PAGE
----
An early inscription in our copy of the Elegia di Madonna Fiammetta of Giovanni Boccaccio, TM 791, rear flyleaf, recto (detail), Central Italy (Pesaro?), dated 1458.
From our archives: TM 791 is now sold
Does this sentiment strike a chord? This post takes its title from a melancholy line of Latin poetry written in the back of a fifteenth-century Italian manuscript, our copy of Giovanni Boccaccio’s extraordinary Elegia di Madonna Fiammetta. As you can see below, the Latin quote, “Res est soliciti plena timoris amor,” stands alone on the book’s flyleaf, the sole trace left by an early reader.
Was this a favorite quotation of this reader? Could it have been added as a line of encouragement (or discouragement!) for the benefit of an intended recipient of the book? Think about how you mark up your own books, what you (and perhaps others) write in their margins and endleaves. What would someone make of those writings five hundred years from now? What might they understand about you or your feelings about a particular book? This inscription raises tantalizing questions about what this manuscript meant to an early reader, and some are questions we can never answer.
The rear flyleaf, showing signs of use prior to its inclusion in this book (hence the traces of earlier records along the bottom of the page), faces the final page of TM 791, f. 140v
But this inscription is not entirely inscrutable. We know its source, for one thing: the Heroides, a series of poems written by the great Roman poet Ovid. Ovid’s Heroides take the form of a series of poetic letters, written by heroines of classical mythology and literature to the lovers who have done them wrong. This particular line comes from the first poem in the series, in which Penelope mourns her long separation from her husband Ulysses. Here we get a powerful female perspective on the events of the great Homeric epics, the Iliad and the Odyssey.
We also know that Boccaccio, well-read humanist that he was, knew the Heroides. In fact, he drew heavily on this work in his Italian Elegia. Like Ovid in his Heroides, Boccacio wrote in a female voice in his Elegia, still no common thing at the dawn of the Renaissance. Boccaccio’s heroine, the lady Fiammetta, recounts in searing detail the psychological impact of her adulterous affair with one Panfilo. Panfilo seduces Fiammetta, but eventually concocts an excuse to leave – only for a short time, he claims. The bulk of the Elegia traces Fiammetta’s internal state as she realizes that her fickle lover has left her for another woman and as she struggles with her enduring and destructive passion.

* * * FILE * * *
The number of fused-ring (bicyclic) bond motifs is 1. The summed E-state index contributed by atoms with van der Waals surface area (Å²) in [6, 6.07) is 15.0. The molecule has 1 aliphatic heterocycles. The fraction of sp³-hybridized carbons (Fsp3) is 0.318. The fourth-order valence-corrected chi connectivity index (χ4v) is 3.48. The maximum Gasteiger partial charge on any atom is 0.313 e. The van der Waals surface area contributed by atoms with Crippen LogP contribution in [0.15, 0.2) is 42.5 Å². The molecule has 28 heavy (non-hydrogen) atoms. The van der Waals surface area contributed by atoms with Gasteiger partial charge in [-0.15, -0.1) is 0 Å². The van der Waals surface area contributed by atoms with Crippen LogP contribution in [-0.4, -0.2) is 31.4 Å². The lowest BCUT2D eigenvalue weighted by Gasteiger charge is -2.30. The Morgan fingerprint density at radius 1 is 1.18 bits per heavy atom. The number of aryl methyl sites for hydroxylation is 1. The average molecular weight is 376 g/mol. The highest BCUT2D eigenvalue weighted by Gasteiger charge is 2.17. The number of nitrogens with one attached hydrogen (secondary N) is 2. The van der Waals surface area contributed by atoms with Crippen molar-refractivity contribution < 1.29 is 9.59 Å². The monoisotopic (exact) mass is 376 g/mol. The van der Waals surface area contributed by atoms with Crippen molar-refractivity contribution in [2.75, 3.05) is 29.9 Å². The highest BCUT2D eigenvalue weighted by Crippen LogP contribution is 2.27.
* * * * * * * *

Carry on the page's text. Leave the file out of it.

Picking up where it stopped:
Boccaccio’s Fiammetta, as imagined by the Pre-Raphaelite Dante Gabriel Rossetti. Fiammetta appears in other works by Boccaccio and was once thought to have been based on a real woman, Boccaccio’s beloved and muse. One of his sonnets about Fiammetta inspired Rossetti’s Vision of Fiammetta, painted in 1878 (detail)
No light read, the Elegia has rightly been dubbed one of the earliest novels invested in psychological realism. And the Ovidian verse, “Love is a thing full of anxious fear,” is in many ways a perfect summation of its emotional thrust. Indeed, Fiammetta expresses this view herself near the close of the Elegia.
At the opening of the ninth and final chapter of the Elegia, shown here, FIammetta addresses her own book, "O piccolo mio libretto," and bids it present itself, stained with her tears, as a warning to women in love, TM 791, f. 135v
Seen in this light, the Latin verse packs a serious punch at the back of the book. It suggests that this particular expression resonated powerfully with the reader, all the more so, perhaps, because the reader knew its classical source as well (this is Ovid’s Latin, after all, and not Boccaccio’s Italian!). This line gives voice to two women’s anxious fears – fears, perhaps, that an early reader knew all to well him- (or her-!) self.